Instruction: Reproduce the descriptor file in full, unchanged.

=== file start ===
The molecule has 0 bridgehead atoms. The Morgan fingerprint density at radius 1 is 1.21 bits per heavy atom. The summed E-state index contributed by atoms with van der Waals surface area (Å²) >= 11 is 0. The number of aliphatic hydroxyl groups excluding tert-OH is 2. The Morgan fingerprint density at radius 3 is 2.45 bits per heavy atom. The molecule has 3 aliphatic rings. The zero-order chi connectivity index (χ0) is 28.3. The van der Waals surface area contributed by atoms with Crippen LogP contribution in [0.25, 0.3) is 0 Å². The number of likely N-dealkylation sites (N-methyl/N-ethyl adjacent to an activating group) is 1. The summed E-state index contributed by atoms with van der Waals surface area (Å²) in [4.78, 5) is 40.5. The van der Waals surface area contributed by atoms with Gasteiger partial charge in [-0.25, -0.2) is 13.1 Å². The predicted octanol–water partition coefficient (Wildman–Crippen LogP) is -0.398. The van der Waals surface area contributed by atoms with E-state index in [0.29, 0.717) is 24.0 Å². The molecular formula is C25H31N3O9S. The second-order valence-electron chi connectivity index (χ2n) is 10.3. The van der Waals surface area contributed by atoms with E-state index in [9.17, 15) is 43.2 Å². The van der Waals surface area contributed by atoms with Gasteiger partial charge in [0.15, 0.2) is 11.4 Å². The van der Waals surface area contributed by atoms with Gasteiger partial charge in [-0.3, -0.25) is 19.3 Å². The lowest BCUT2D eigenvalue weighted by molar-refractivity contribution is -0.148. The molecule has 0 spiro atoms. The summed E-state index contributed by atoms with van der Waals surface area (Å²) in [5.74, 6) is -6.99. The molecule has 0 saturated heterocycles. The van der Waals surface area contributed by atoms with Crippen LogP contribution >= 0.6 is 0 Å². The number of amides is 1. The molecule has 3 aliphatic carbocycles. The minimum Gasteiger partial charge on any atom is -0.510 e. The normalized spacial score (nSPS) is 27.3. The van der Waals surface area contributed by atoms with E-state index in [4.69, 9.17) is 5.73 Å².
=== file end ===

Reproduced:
The molecule has 0 bridgehead atoms. The Morgan fingerprint density at radius 1 is 1.21 bits per heavy atom. The summed E-state index contributed by atoms with van der Waals surface area (Å²) >= 11 is 0. The number of aliphatic hydroxyl groups excluding tert-OH is 2. The Morgan fingerprint density at radius 3 is 2.45 bits per heavy atom. The molecule has 3 aliphatic rings. The zero-order chi connectivity index (χ0) is 28.3. The van der Waals surface area contributed by atoms with Crippen LogP contribution in [0.25, 0.3) is 0 Å². The number of likely N-dealkylation sites (N-methyl/N-ethyl adjacent to an activating group) is 1. The summed E-state index contributed by atoms with van der Waals surface area (Å²) in [4.78, 5) is 40.5. The van der Waals surface area contributed by atoms with Gasteiger partial charge in [-0.25, -0.2) is 13.1 Å². The predicted octanol–water partition coefficient (Wildman–Crippen LogP) is -0.398. The van der Waals surface area contributed by atoms with E-state index in [0.29, 0.717) is 24.0 Å². The molecular formula is C25H31N3O9S. The second-order valence-electron chi connectivity index (χ2n) is 10.3. The van der Waals surface area contributed by atoms with E-state index in [9.17, 15) is 43.2 Å². The van der Waals surface area contributed by atoms with Gasteiger partial charge in [0.15, 0.2) is 11.4 Å². The van der Waals surface area contributed by atoms with Gasteiger partial charge in [-0.3, -0.25) is 19.3 Å². The lowest BCUT2D eigenvalue weighted by molar-refractivity contribution is -0.148. The molecule has 0 spiro atoms. The summed E-state index contributed by atoms with van der Waals surface area (Å²) in [5.74, 6) is -6.99. The molecule has 0 saturated heterocycles. The van der Waals surface area contributed by atoms with Crippen LogP contribution >= 0.6 is 0 Å². The number of amides is 1. The molecule has 3 aliphatic carbocycles. The minimum Gasteiger partial charge on any atom is -0.510 e. The normalized spacial score (nSPS) is 27.3. The van der Waals surface area contributed by atoms with E-state index in [4.69, 9.17) is 5.73 Å².